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Italy’s privacy watchdog slaps Facebook with $1.1 million fine

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An Italian online privacy watchdog – (Garante per la Protezione dei Dati Personali – Guarantor for Personal Data Protection) – imposed a €1 million ($1.1M) fine on Facebook, following Cambridge Analytica scandal.

The sanction comes in the wake of January’s ruling: the privacy-protecting authority forbade Facebook from manipulating the data taken from Italian users.

The privacy watchdog assessed that 57 Italians downloaded the app “Thisisyourdigitallife” through Facebook’s login function. The application exploited the functionality to share friends’ data and was able to access data from an impressive 214.077 other users connected to the 57 that initially downloaded the app, without informing them that this was happening or asking for consent.

In March, the watchdog agency accused Facebook of having accessed the data without asking consent. On this occasion, Facebook was able to extinguish the sanctioning process by paying a reduced €52,000€ fine. However, since the breach involved a very broad and important set of data, the watchdog decided to sting the tech giant with a hefty additional €1 million fine, calculated on the basis of Facebook’s financial power.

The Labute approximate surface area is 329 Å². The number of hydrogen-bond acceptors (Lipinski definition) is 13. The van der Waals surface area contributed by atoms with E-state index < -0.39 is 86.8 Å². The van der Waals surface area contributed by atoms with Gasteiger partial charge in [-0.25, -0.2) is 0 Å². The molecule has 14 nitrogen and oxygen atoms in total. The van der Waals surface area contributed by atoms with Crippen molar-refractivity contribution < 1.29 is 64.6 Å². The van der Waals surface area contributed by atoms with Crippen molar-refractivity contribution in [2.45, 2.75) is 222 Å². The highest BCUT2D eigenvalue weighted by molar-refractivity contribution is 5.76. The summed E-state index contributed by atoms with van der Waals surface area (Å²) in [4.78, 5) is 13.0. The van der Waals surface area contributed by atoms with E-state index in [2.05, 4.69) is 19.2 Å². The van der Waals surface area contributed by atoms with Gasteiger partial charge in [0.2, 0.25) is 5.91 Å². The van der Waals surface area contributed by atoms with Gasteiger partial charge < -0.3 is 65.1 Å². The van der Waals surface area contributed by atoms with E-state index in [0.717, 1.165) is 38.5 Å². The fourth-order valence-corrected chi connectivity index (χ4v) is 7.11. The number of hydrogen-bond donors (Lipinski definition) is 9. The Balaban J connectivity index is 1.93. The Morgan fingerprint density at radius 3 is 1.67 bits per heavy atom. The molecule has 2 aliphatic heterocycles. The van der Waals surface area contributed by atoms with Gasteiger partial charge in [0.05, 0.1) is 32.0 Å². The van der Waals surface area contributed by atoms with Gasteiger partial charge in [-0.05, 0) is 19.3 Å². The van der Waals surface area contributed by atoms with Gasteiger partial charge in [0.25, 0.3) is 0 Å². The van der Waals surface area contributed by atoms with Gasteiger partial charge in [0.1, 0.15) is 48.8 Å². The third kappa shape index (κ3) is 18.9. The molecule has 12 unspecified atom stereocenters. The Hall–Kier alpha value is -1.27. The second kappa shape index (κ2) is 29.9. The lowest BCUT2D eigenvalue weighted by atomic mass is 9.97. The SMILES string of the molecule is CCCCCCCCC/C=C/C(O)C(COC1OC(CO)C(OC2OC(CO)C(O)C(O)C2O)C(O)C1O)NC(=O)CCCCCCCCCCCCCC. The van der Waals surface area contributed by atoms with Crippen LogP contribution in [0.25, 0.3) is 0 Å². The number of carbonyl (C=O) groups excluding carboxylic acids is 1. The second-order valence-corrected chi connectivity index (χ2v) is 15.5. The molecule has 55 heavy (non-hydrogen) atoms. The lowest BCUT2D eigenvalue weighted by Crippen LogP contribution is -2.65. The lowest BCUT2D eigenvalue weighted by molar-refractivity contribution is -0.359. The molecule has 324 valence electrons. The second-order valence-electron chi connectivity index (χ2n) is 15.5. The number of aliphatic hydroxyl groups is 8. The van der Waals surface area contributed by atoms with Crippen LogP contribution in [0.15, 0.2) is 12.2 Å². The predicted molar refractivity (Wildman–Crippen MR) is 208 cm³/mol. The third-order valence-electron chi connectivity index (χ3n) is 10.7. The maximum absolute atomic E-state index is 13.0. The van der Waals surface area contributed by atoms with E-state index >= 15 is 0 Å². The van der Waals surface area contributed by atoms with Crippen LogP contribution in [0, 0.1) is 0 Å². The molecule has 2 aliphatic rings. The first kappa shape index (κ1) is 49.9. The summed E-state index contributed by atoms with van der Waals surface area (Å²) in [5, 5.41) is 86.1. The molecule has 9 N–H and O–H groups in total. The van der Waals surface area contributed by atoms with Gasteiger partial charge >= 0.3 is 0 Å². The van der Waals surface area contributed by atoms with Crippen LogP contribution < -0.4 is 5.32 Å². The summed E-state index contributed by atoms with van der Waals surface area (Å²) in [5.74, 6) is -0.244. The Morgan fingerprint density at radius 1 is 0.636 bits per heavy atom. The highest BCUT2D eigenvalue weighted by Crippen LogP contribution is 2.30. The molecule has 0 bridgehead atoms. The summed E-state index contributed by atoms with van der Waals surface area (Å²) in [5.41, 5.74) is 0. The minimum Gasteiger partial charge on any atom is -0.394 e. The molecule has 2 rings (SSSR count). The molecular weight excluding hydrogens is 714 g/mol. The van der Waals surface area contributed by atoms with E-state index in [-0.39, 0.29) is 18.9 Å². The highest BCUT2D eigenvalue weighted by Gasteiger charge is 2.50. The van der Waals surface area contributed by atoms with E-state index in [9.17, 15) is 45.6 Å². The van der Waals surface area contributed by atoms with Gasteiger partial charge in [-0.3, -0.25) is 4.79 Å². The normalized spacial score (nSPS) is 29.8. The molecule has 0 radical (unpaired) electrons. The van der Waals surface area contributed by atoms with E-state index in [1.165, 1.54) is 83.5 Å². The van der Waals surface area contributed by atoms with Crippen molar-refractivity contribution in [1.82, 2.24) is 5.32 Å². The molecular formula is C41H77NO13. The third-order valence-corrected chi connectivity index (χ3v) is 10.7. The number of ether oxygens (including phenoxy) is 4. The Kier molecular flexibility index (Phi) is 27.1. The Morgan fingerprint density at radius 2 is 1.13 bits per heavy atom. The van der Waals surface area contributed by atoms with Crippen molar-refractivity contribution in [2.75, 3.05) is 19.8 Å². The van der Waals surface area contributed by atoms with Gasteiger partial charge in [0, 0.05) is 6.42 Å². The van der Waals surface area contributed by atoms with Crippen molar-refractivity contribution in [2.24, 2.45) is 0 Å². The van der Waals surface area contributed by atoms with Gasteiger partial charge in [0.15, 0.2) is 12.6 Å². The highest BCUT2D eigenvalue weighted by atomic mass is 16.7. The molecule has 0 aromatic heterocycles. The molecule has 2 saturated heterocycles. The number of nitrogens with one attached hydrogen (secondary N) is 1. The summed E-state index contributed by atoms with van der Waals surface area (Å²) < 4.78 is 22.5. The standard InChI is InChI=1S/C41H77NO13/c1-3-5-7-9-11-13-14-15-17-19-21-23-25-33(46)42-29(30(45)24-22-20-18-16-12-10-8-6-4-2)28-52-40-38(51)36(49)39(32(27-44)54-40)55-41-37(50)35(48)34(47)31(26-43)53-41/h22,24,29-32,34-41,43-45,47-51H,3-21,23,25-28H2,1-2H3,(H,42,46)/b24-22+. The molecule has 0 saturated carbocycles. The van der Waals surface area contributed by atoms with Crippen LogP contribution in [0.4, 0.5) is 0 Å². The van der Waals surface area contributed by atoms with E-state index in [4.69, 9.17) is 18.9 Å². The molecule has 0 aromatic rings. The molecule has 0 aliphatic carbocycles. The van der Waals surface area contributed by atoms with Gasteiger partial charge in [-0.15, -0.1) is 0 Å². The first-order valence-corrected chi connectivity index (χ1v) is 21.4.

“[…] Violations involving user consent and terms and conditions targeted a very large and important database – an instance in which a reduced payment is not allowed.”

“The sum takes into account the economic conditions of Facebook and the number of global and Italian users of the company,” wrote the watchdog agency in a press release.

Last year the Italian watchdog agency fined Facebook for €10M for lacking to be transparent over its practices. In 2017, it fined the company with a €3M penalty for sharing Whatsapp data with Facebook, something that the company said would never happen.

The next sting to Facebook could come from Ireland. The Irish DPC has several open investigations into Facebook and its related companies, covering important issues such as security breaches and data processing, among many other big tech-related probes. According to the Irish watchdog agency, the first decisions regarding the tech giant related cases could arrive in the summer.

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